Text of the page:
The Democratic Republic of the Congo (DRC) has been plagued by almost two decades of conflict that has resulted in the suffering of millions of men, women and children. Crimes under international law including unlawful killings, enforced disappearance, torture and sexual violence have been committed on a large scale by national and foreign armies, armed groups and militias. A UN Mapping Report published in October 2010 documented over 600 serious violations of international human rights and humanitarian law committed between March 1993 and June 2003, including crimes against humanity and war crimes. The Congolese security forces and armed groups continue to commit violations of international human rights and humanitarian law.
The proliferation and misuse of arms in the DRC is the result of many years of irresponsible deliveries to government forces, unlawful trafficking to armed groups and the failure to achieve sustained security sector reform in the context of wider efforts to bring peace and respect for human rights to the country. This report describes some of the horrific attacks on civilians by security forces and armed groups using various types of arms, and identifies the main suppliers of arms to the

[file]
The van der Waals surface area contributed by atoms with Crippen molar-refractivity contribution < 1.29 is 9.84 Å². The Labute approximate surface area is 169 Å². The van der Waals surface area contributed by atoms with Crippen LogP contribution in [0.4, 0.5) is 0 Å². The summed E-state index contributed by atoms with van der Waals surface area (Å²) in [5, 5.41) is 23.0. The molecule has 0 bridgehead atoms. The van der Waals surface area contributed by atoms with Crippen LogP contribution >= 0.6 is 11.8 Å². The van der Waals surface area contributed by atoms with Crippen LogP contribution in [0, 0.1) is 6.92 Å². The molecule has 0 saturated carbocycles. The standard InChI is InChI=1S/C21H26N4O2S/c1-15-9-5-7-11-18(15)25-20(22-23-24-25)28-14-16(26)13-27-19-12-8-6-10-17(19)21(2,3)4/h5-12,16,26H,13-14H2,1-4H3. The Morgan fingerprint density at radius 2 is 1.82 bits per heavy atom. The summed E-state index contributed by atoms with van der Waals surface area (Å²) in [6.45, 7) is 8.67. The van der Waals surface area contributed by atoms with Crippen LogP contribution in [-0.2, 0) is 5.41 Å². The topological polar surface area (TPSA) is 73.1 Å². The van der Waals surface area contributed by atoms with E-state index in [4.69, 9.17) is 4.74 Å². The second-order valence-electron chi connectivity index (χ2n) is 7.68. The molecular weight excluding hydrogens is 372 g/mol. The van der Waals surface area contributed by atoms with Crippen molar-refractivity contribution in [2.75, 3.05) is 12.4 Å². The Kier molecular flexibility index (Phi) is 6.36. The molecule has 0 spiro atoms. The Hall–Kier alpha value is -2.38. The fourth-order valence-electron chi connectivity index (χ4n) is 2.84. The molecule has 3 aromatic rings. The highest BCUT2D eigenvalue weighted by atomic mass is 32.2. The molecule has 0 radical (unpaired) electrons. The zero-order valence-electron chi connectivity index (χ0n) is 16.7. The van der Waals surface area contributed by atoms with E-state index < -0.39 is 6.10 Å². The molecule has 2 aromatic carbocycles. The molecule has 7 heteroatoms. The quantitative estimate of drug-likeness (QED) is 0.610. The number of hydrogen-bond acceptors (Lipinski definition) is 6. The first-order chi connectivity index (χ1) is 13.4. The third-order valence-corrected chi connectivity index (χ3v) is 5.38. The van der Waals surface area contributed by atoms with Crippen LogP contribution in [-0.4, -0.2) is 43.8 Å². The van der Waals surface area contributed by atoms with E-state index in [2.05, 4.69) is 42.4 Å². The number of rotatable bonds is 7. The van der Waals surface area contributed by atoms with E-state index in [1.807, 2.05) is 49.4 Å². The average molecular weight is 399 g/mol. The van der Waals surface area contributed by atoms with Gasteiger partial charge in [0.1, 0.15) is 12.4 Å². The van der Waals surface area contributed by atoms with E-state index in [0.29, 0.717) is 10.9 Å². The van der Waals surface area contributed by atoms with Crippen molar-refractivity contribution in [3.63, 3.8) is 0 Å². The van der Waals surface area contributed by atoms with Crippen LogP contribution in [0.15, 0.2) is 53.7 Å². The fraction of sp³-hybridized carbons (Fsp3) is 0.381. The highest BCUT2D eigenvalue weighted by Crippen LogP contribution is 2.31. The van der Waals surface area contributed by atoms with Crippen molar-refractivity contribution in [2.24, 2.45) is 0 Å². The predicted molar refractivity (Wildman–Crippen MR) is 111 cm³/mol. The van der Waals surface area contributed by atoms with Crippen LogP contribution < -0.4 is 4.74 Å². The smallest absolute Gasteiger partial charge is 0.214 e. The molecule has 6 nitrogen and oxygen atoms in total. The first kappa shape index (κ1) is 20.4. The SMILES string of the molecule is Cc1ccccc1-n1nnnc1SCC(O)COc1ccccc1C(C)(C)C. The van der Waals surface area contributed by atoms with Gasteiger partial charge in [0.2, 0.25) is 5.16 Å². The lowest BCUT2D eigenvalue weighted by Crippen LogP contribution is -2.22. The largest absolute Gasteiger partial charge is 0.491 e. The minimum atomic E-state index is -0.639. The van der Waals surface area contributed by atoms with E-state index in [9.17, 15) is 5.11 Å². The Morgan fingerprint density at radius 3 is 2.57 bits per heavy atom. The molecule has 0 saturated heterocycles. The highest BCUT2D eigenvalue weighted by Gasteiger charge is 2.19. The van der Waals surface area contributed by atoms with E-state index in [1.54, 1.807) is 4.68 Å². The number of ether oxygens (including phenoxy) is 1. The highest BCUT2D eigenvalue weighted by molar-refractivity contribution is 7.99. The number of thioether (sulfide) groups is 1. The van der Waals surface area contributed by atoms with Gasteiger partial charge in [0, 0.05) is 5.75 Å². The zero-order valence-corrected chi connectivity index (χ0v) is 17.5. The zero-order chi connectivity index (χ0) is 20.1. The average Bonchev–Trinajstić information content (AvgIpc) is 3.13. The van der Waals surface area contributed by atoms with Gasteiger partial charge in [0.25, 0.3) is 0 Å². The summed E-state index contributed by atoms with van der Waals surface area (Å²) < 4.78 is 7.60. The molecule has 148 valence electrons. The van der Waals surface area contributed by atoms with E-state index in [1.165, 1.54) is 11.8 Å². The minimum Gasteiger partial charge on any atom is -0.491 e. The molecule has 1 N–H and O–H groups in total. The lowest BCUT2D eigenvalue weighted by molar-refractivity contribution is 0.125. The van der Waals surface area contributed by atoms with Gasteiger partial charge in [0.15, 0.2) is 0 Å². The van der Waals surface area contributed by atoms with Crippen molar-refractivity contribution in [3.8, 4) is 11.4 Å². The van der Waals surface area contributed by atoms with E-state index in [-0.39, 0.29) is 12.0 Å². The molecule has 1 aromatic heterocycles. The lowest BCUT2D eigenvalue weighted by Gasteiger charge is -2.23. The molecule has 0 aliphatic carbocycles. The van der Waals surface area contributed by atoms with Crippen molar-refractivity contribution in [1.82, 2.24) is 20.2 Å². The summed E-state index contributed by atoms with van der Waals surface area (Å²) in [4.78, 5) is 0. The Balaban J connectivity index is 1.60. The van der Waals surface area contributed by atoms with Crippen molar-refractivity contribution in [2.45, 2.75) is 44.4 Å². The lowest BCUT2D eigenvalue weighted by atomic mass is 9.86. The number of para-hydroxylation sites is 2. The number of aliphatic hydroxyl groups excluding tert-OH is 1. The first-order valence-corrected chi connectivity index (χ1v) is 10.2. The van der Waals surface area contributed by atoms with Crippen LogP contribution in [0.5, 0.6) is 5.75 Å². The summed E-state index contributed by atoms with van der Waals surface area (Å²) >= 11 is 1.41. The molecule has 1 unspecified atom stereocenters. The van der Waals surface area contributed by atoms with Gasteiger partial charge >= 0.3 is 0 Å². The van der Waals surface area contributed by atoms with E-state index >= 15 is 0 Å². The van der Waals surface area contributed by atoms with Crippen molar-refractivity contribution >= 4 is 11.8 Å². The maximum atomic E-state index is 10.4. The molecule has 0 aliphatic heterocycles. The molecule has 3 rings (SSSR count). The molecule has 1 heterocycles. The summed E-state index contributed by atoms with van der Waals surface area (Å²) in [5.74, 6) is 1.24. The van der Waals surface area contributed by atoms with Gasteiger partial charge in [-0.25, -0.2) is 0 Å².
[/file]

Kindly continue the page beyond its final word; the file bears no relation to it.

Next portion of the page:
DRC. It does not address in detail the wider problems of security sector reform.
The continued transfer of arms into abusive hands in the DRC underscores the urgent need for the UN arms embargo system to be strengthened and complimented by an effective Arms Trade Treaty (ATT) to ensure that all governments adopt rules to prevent the transfer of arms internationally where there is a substantial risk that the arms will be used to commit or facilitate serious violations of international human rights law or international humanitarian law. A UN arms embargo is a measure applied by the Security Council to entities once they are already using arms to threaten international peace and security, and once a human rights and humanitarian crisis is already affecting a population. As such a UN arms embargo is often imposed too late to prevent serious violations of international human rights and humanitarian law.